Looked at from a slightly different lens, you can see the deficit reached its worst point in 2009 at about -$1.5 trillion (-10% of GDP) – see chart below. Today, the deficit has almost been cut by 2/3rds to a level of -$0.5 billion (-2.8% of GDP). As you can see, the current deficit/GDP percentage is consistent with the average deficit levels experienced over the last 50 years.

Source: Calafia Beach Pundit

Source: Calafia Beach Pundit

Regardless of your political persuasion, investors are best served by not placing too much focus on what’s going on in Washington D.C. Equal blame and credit can be dispersed across Congress (Democrats & Republicans), the President, and the Federal Reserve. Exaggerating the death of the U.S. economy and stock market may sell more newspapers and advertising, but the resilience of capitalism and innovative spirit of American entrepreneurship has not and will not die.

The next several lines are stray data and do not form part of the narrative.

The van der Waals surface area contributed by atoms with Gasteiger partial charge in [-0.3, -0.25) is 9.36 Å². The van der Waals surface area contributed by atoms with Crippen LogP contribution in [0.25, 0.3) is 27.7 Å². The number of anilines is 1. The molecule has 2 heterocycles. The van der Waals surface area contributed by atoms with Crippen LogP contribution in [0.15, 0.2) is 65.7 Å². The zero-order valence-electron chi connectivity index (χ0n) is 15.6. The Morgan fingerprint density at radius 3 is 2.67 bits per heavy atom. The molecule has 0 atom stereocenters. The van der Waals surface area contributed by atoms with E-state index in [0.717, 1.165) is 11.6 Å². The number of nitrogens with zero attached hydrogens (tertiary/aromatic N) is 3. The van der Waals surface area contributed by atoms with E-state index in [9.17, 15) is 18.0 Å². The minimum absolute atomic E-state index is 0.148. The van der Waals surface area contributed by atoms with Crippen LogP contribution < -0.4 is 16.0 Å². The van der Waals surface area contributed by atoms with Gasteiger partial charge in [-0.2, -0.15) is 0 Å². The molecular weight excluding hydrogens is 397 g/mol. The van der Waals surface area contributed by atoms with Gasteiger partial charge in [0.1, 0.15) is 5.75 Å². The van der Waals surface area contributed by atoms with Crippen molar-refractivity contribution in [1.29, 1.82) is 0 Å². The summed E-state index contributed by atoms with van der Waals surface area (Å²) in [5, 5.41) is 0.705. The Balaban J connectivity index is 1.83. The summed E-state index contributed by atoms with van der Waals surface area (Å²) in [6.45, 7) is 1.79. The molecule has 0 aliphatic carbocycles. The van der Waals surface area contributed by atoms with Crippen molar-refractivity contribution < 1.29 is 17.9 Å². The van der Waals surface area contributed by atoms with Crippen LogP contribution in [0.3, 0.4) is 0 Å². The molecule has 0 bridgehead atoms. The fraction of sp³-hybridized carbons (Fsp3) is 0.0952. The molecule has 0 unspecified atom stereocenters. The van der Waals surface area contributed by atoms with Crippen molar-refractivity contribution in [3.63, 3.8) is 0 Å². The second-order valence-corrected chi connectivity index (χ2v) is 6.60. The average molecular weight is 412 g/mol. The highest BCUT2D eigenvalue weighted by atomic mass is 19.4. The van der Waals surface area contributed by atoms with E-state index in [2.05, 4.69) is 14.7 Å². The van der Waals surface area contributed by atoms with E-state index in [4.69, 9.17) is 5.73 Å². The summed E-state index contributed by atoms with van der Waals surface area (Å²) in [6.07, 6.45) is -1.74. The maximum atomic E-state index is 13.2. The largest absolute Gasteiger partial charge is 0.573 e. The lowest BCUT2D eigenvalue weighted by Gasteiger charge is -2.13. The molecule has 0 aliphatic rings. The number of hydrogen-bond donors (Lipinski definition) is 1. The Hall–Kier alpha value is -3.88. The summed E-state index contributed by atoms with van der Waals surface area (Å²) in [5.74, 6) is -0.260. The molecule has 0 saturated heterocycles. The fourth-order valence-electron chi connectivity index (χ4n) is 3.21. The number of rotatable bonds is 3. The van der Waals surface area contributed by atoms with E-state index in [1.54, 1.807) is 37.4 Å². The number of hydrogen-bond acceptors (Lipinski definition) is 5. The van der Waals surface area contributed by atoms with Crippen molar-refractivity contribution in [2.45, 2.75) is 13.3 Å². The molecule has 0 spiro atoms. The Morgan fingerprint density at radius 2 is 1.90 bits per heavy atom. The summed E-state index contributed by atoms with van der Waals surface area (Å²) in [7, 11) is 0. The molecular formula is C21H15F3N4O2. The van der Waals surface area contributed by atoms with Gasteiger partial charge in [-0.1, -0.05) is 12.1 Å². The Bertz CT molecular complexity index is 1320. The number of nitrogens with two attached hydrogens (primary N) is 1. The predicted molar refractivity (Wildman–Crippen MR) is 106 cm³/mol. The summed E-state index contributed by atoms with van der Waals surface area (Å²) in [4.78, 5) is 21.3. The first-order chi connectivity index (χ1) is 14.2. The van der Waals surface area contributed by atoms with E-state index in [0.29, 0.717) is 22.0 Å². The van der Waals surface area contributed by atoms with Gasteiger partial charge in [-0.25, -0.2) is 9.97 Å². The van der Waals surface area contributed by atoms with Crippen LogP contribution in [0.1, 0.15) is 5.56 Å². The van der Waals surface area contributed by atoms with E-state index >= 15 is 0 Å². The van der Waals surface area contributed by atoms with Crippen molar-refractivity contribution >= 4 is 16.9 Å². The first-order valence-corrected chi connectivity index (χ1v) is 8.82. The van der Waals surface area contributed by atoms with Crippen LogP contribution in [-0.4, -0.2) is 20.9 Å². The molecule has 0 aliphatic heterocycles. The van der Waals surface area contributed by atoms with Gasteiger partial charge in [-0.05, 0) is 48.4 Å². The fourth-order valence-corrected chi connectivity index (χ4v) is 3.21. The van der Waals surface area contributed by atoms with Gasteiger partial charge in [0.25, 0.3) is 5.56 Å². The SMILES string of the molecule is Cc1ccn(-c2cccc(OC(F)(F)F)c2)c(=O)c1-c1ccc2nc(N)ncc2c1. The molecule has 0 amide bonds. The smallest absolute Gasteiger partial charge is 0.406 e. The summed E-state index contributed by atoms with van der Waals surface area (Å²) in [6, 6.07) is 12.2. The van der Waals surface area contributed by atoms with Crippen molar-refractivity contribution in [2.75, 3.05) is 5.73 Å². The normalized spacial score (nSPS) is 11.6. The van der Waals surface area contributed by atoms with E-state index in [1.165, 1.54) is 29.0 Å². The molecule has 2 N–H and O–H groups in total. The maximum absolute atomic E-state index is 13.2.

Investment Questions Border

 

www.Sidoxia.com

Wade W. Slome, CFA, CFP®

Plan. Invest. Prosper.

DISCLOSURE: Sidoxia Capital Management (SCM) and some of its clients own a range of positions in certain exchange traded fund positions, but at the time of publishing SCM had no direct position in any other security referenced in this article. No information accessed through the Investing Caffeine (IC) website constitutes investment, financial, legal, tax or other advice nor is to be relied on in making an investment or other decision. Please read disclosure language on IC Contact page.

November 15, 2014 at 10:48 pm 1 comment

2012 Investing Caffeine Greatest Hits

Source: Photobucket

Source: Photobucket

Between Felix Baumgartner flying through space at the speed of sound and the masses flapping their arms Gangnam style, we all still managed to survive the Mayan apocalyptic end to the world. Investing Caffeine also survived and managed to grow it’s viewership by about +50% from last year.

Thank you to all the readers who inspire me to spew out my random but impassioned thoughts on a somewhat regular basis. Investing Caffeine and Sidoxia Capital Management wish you a healthy, happy, and prosperous New Year in 2013!

Here are some of the most popular Investing Caffeine postings over the year:

1) The Fund Flows Paradox

iStock_000000994557XSmallquestion

 

 

 

 

 

 

 

Explaining how billions of dollars in stock selling can lead to doubling in stock prices.

2) Uncertainty: Love It or Hate It?

Source: Photobucket